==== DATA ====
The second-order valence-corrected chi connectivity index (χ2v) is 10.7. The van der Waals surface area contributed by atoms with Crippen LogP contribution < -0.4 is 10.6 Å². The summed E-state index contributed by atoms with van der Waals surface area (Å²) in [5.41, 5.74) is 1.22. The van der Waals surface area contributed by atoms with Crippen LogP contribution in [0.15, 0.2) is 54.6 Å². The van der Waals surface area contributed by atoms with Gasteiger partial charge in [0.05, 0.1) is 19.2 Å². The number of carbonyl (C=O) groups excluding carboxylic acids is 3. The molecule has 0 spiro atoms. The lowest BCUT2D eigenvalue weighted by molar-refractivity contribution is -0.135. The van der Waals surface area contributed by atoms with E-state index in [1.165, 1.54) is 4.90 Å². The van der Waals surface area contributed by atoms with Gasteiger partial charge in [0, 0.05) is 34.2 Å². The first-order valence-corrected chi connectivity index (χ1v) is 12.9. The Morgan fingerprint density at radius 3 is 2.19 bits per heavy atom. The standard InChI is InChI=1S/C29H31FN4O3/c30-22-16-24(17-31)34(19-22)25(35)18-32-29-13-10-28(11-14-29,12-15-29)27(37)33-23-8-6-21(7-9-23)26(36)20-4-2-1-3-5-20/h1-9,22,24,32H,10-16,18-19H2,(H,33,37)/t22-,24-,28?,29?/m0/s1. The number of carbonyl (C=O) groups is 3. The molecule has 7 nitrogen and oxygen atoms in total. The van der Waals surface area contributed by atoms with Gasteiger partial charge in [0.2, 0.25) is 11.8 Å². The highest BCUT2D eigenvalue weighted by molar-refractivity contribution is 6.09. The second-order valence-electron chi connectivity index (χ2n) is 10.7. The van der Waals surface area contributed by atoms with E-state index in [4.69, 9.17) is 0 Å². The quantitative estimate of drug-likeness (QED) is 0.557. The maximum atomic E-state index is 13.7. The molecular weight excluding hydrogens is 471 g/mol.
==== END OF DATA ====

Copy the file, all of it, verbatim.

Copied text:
The second-order valence-corrected chi connectivity index (χ2v) is 10.7. The van der Waals surface area contributed by atoms with Crippen LogP contribution < -0.4 is 10.6 Å². The summed E-state index contributed by atoms with van der Waals surface area (Å²) in [5.41, 5.74) is 1.22. The van der Waals surface area contributed by atoms with Crippen LogP contribution in [0.15, 0.2) is 54.6 Å². The van der Waals surface area contributed by atoms with Gasteiger partial charge in [0.05, 0.1) is 19.2 Å². The number of carbonyl (C=O) groups excluding carboxylic acids is 3. The molecule has 0 spiro atoms. The lowest BCUT2D eigenvalue weighted by molar-refractivity contribution is -0.135. The van der Waals surface area contributed by atoms with E-state index in [1.165, 1.54) is 4.90 Å². The van der Waals surface area contributed by atoms with Gasteiger partial charge in [0, 0.05) is 34.2 Å². The first-order valence-corrected chi connectivity index (χ1v) is 12.9. The Morgan fingerprint density at radius 3 is 2.19 bits per heavy atom. The standard InChI is InChI=1S/C29H31FN4O3/c30-22-16-24(17-31)34(19-22)25(35)18-32-29-13-10-28(11-14-29,12-15-29)27(37)33-23-8-6-21(7-9-23)26(36)20-4-2-1-3-5-20/h1-9,22,24,32H,10-16,18-19H2,(H,33,37)/t22-,24-,28?,29?/m0/s1. The number of carbonyl (C=O) groups is 3. The molecule has 7 nitrogen and oxygen atoms in total. The van der Waals surface area contributed by atoms with Gasteiger partial charge in [0.2, 0.25) is 11.8 Å². The highest BCUT2D eigenvalue weighted by molar-refractivity contribution is 6.09. The second-order valence-electron chi connectivity index (χ2n) is 10.7. The van der Waals surface area contributed by atoms with E-state index in [4.69, 9.17) is 0 Å². The quantitative estimate of drug-likeness (QED) is 0.557. The maximum atomic E-state index is 13.7. The molecular weight excluding hydrogens is 471 g/mol.